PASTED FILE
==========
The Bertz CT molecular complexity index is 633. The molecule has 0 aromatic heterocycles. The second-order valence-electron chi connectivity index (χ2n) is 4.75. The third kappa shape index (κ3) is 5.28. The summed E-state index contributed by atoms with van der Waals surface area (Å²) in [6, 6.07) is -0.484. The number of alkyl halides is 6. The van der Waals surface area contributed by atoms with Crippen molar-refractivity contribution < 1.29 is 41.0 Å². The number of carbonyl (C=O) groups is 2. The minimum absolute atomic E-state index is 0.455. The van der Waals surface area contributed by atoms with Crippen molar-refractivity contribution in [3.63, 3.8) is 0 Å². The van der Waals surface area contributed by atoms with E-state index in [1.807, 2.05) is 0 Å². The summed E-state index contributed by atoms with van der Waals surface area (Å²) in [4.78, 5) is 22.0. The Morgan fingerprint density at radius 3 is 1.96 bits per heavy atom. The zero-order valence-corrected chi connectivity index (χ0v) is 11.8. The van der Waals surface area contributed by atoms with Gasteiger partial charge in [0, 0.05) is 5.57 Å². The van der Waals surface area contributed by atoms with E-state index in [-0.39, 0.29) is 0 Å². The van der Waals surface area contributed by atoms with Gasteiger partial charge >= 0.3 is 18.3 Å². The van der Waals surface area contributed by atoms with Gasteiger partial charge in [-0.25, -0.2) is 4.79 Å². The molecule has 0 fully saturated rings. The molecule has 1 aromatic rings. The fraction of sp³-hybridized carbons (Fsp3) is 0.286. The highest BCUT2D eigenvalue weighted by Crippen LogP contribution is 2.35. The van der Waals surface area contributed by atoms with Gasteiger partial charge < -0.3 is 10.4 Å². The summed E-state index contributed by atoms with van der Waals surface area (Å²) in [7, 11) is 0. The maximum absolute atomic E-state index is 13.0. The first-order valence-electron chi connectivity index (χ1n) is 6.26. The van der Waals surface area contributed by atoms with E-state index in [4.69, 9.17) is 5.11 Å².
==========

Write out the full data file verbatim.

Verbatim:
The Bertz CT molecular complexity index is 633. The molecule has 0 aromatic heterocycles. The second-order valence-electron chi connectivity index (χ2n) is 4.75. The third kappa shape index (κ3) is 5.28. The summed E-state index contributed by atoms with van der Waals surface area (Å²) in [6, 6.07) is -0.484. The number of alkyl halides is 6. The van der Waals surface area contributed by atoms with Crippen molar-refractivity contribution < 1.29 is 41.0 Å². The number of carbonyl (C=O) groups is 2. The minimum absolute atomic E-state index is 0.455. The van der Waals surface area contributed by atoms with Crippen molar-refractivity contribution in [3.63, 3.8) is 0 Å². The van der Waals surface area contributed by atoms with E-state index in [1.807, 2.05) is 0 Å². The summed E-state index contributed by atoms with van der Waals surface area (Å²) in [4.78, 5) is 22.0. The Morgan fingerprint density at radius 3 is 1.96 bits per heavy atom. The zero-order valence-corrected chi connectivity index (χ0v) is 11.8. The van der Waals surface area contributed by atoms with Gasteiger partial charge in [0, 0.05) is 5.57 Å². The van der Waals surface area contributed by atoms with E-state index in [-0.39, 0.29) is 0 Å². The van der Waals surface area contributed by atoms with Gasteiger partial charge >= 0.3 is 18.3 Å². The van der Waals surface area contributed by atoms with Gasteiger partial charge in [-0.25, -0.2) is 4.79 Å². The molecule has 0 fully saturated rings. The molecule has 1 aromatic rings. The fraction of sp³-hybridized carbons (Fsp3) is 0.286. The highest BCUT2D eigenvalue weighted by Crippen LogP contribution is 2.35. The van der Waals surface area contributed by atoms with Gasteiger partial charge < -0.3 is 10.4 Å². The summed E-state index contributed by atoms with van der Waals surface area (Å²) in [7, 11) is 0. The maximum absolute atomic E-state index is 13.0. The first-order valence-electron chi connectivity index (χ1n) is 6.26. The van der Waals surface area contributed by atoms with E-state index in [4.69, 9.17) is 5.11 Å².